I see a modest square root symbol ... and no ##dz##

Just writing down the integral would have been sufficient -- however, it looks as if the integration over ##z## has already been carried out (as a kind of bonus attempt ) ?

BvU said:
b) I would expect a triple integral ?
Did not coax @dyn to explain -- and perhaps discover room for improvement in the limits for ##y## and ##x##

##\ ##

That implies ## V=((4/3) \pi (2^3))/4 ## as the correct answer, and not ## 2 \pi ##.
The function to be integrated over that volume is

1 / ( x2 + (y-2)2 +z2 )

dyn said:
The function to be integrated over that volume is

1 / ( x2 + (y-2)2 +z2 )
ok=I hadn't read part (c), but they did pick a very simple form to the function in a transformed coordinate system. Part (c) is fairly straightforward.

Part (c) is fairly straightforward.
And well executed ! Of course, nitpickers like the guy in #2 always find something to nag about .

Like this: @dyn: can you improve on the limits for part b) ?

##\ ##

Yes, I agree=his limits on part (b) need some work.

a hint or two for the OP on the triple integral of part (b):

You chose to do ## dz ## first. For a given ## x ## and ##y ##, you get the limits on the ## dz ## integration. You got the functional form of the upper limit for ## dz ## correct, but it is perhaps preferable to do this part as a triple integral with limits, rather than as a double integral over the height. In any case this part is ok.

Next, the ## dx \, dy ## is done in the x-y plane. If you choose to do ## dx ## before ## dy ##, the ## x ## has zero as the lower limit independent of ## y ##, but what is its upper limit in the x-y plane for a given ## y ##?

(Note: It would probably be a little simpler to do the ## dy ## integration first, and then do the integration over the x-z plane).

Last edited:
dyn said:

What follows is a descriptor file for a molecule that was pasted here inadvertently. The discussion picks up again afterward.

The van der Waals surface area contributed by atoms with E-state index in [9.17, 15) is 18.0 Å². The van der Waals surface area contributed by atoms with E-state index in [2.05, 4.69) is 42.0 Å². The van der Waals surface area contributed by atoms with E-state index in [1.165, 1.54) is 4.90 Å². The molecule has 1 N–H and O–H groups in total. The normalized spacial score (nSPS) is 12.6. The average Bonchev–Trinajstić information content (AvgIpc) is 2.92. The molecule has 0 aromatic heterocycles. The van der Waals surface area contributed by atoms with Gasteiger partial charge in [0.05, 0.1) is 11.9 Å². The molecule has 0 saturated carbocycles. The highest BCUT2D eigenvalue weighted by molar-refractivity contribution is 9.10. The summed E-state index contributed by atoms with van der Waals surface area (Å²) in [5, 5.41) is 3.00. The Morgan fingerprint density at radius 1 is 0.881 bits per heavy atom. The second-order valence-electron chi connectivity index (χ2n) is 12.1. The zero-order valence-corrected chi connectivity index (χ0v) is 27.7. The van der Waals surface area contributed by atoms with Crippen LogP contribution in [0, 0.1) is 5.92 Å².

The function to be integrated over that volume is

1 / ( x2 + (y-2)2 +z2 )
Even though it works i would like to know exactly why i can write the above function as 1/r2
The Cartesian origin is at (0, 0 , 0 ) but it seems like i can take the origin in spherical polars at the centre of the sphere wherever it appears to be. Is that right ?

Perhaps the simplest way to look at it is to take ## y'=y-2 ##, and work with ## (x,y',z) ##.
Then ## r ## is measured from the origin of ##(x,y',z) ##.
In any case, yes, what you said is correct.

dyn
I will have a go at part ( b ) a bit later with the limits. As far as i know i can also calculate a volume as
∫∫ z(x , y) dxdy. Is that right ? In which case i will have a go at the limits for the double and triple integral

dyn said:
As far as i know i can also calculate a volume as $$\int z(x,y)\;dx\,dy$$ Is that right ?
A Cartesian volume element is ##\;dx\,dy\,dz##. The whole volume is ##V = \displaystyle \iiint\;dx\,dy\,dz## and you have established that if you want to do the ##dz## first, the bounds of ##z## are ##0## and,
dependent on ##x## and ##y##: ##\sqrt{4-x^2-(y-2)^2}\mathstrut ##:$$V = \iint\;\Biggl (\int_0^\sqrt{4-x^2-(y-2)^2}\ dz \Biggr )\;dx\,dy$$Again: for part b) you don't have to do it, but if you exectute the integral over ##dz## you indeed get $$V = \iint\;\sqrt{4-x^2-(y-2)^2}\;dx\,dy$$and, ##\ -## thanks to the lower bound ##0## ##-\ ## this is indeed, as you wrote$$V = \iint\;z(x,y) \;dx\,dy$$in words: we are going to integrate the volumes of little columns ##\;\sqrt{4-x^2-(y-2)^2}\;dx\,dy\ ## over a suitable area in ##x,y##. And that is where you should look at
• which one to do first
• the bounds
Because your
dyn said:
with limits 0 < x < 2 and 0 < y <4